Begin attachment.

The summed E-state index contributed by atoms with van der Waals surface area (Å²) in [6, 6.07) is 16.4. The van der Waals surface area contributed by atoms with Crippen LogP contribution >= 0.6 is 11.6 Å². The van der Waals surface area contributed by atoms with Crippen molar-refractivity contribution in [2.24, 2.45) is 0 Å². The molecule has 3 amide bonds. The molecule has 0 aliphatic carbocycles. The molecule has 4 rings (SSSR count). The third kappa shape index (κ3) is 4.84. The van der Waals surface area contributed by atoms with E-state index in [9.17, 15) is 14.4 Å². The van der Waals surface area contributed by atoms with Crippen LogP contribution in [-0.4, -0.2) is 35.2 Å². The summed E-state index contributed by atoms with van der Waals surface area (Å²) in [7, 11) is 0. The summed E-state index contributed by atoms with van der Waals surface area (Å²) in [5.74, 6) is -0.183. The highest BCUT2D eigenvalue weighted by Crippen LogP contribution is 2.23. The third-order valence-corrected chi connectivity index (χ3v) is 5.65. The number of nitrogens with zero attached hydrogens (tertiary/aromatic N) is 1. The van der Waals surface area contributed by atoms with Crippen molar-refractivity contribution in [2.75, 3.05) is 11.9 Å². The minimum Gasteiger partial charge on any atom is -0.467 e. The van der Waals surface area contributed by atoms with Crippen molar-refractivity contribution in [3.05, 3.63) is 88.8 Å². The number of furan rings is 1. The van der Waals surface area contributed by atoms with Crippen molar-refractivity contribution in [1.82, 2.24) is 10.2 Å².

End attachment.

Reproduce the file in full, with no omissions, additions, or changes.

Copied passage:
The summed E-state index contributed by atoms with van der Waals surface area (Å²) in [6, 6.07) is 16.4. The van der Waals surface area contributed by atoms with Crippen LogP contribution >= 0.6 is 11.6 Å². The van der Waals surface area contributed by atoms with Crippen molar-refractivity contribution in [2.24, 2.45) is 0 Å². The molecule has 3 amide bonds. The molecule has 0 aliphatic carbocycles. The molecule has 4 rings (SSSR count). The third kappa shape index (κ3) is 4.84. The van der Waals surface area contributed by atoms with E-state index in [9.17, 15) is 14.4 Å². The van der Waals surface area contributed by atoms with Crippen LogP contribution in [-0.4, -0.2) is 35.2 Å². The summed E-state index contributed by atoms with van der Waals surface area (Å²) in [7, 11) is 0. The summed E-state index contributed by atoms with van der Waals surface area (Å²) in [5.74, 6) is -0.183. The highest BCUT2D eigenvalue weighted by Crippen LogP contribution is 2.23. The third-order valence-corrected chi connectivity index (χ3v) is 5.65. The number of nitrogens with zero attached hydrogens (tertiary/aromatic N) is 1. The van der Waals surface area contributed by atoms with Crippen molar-refractivity contribution in [2.75, 3.05) is 11.9 Å². The minimum Gasteiger partial charge on any atom is -0.467 e. The van der Waals surface area contributed by atoms with Crippen molar-refractivity contribution in [3.05, 3.63) is 88.8 Å². The number of furan rings is 1. The van der Waals surface area contributed by atoms with Crippen molar-refractivity contribution in [1.82, 2.24) is 10.2 Å².